LYRIC A short poem Usually written in first person point of view Expresses an emotion or an idea or describes a scene Do not tell a story and are often musical (Many of the poems we read will be lyrics.) HAIKU A Japanese poem written in three lines
Five Syllables Seven Syllables Five Syllables An old silent pond . . . A frog jumps into the pond. Splash! Silence again. SHAKESPEAREAN SONNET A fourteen line poem with a specific rhyme scheme.
The poem is written in three quatrains and ends with a couplet. The rhyme scheme is abab cdcd efef gg Shall I compare thee to a summers day? Thou art more lovely and more temperate. Rough winds do shake the darling buds of May, And summers lease hath all too short a date. Sometimes too hot the eye of heaven shines,
And often is his gold complexion dimmed; And every fair from fair sometimes declines, By chance or natures changing course untrimmed. But thy eternal summer shall not fade Nor lose possession of that fair thou owst; Nor shall Death brag thou wanderest in his shade, When in eternal lines to time thou growst So long as men can breathe or eyes can see, So long lives this, and this gives life to thee. NARRATIVE POEMS A poem that tells a
story. Generally longer than the lyric styles of poetry because the poet needs to establish characters and a plot. Examples of Narrative Poems The Raven The Highwayman
The Cremation of Sam McGhee Ballad A poem that expresses the feelings or thoughts of a speaker rather than telling a story
Example of Ballad Poetry The Cremation of Sam McGee FREE VERSE POETRY Unlike metered poetry, free verse poetry does NOT have any repeating patterns of
stressed and unstressed syllables. Does NOT have rhyme. Free verse poetry is very conversational sounds like someone talking with you. A more modern type of poetry.
FIGURATIVE LANGUAGE ALLITERATION Consonant sounds repeated at the beginnings of words If Peter Piper picked a peck of pickled peppers, how many pickled peppers did Peter Piper pick?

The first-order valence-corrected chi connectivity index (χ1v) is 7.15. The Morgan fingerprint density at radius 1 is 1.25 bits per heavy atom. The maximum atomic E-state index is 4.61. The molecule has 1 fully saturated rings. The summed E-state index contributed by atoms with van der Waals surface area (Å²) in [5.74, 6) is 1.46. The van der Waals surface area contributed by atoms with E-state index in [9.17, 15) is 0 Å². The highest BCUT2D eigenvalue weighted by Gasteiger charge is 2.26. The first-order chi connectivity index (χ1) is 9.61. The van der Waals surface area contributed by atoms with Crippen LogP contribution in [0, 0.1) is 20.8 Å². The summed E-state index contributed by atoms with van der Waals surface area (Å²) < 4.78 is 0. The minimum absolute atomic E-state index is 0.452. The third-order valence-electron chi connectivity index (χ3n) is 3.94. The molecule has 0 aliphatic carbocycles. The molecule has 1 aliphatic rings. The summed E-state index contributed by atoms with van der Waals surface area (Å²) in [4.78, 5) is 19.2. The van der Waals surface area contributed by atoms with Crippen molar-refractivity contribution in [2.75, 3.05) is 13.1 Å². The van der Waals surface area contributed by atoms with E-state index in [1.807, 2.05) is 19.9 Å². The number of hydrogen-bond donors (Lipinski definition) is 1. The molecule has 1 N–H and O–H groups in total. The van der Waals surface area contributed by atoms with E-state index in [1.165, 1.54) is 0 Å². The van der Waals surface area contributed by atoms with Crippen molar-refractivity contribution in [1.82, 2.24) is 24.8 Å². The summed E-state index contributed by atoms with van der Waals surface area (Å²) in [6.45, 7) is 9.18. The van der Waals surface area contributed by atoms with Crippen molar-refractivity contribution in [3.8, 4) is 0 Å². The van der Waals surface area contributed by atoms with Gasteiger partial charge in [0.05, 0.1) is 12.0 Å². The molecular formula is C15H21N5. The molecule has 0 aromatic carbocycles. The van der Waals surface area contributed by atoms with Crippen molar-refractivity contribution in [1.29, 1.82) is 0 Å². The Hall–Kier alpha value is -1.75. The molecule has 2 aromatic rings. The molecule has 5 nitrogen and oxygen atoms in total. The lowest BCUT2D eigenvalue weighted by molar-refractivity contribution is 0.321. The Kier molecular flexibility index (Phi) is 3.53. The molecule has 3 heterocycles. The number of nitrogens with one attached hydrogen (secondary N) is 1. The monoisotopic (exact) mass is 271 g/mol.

ONOMATOPOEIA Words that imitate the sound they are naming BUZZ OR sounds that imitate another sound
The silken, sad, uncertain, rustling of each purple curtain . . . SIMILE A comparison of two things using like as than or resembles. She is as beautiful as a sunrise. METAPHOR A direct comparison of two unlike things All the worlds a stage, and we are merely
players. - William Shakespeare EXTENDED METAPHOR A metaphor that goes several lines or possible the entire length of a work. Hyperbole Exaggeration often used for emphasis. I am so hungry I could eat a horse.
PERSONIFICATION An animal given humanlike qualities or an object given life-like qualities. from Ninki by Shirley Jackson Ninki was by this time irritated
beyond belief by the general air of incompetence exhibited in the kitchen, and she went into the living room and got Shax, who is extraordinarily lazy and never catches his own chipmunks, but who is, at least, a cat, and preferable, Ninki saw clearly, to a man with a gun. OTHER POETIC DEVICES
SYMBOLISM When a person, place, thing, or event that has meaning in itself also represents, or stands for, something else. = Innocence =
= America Peace IMAGERY Language that appeals to the senses. Most images are visual, but they can also appeal to the senses of sound, touch, taste, or smell.
then with cracked hands that ached from labor in the weekday weather . . . from Those Winter Sundays POETRY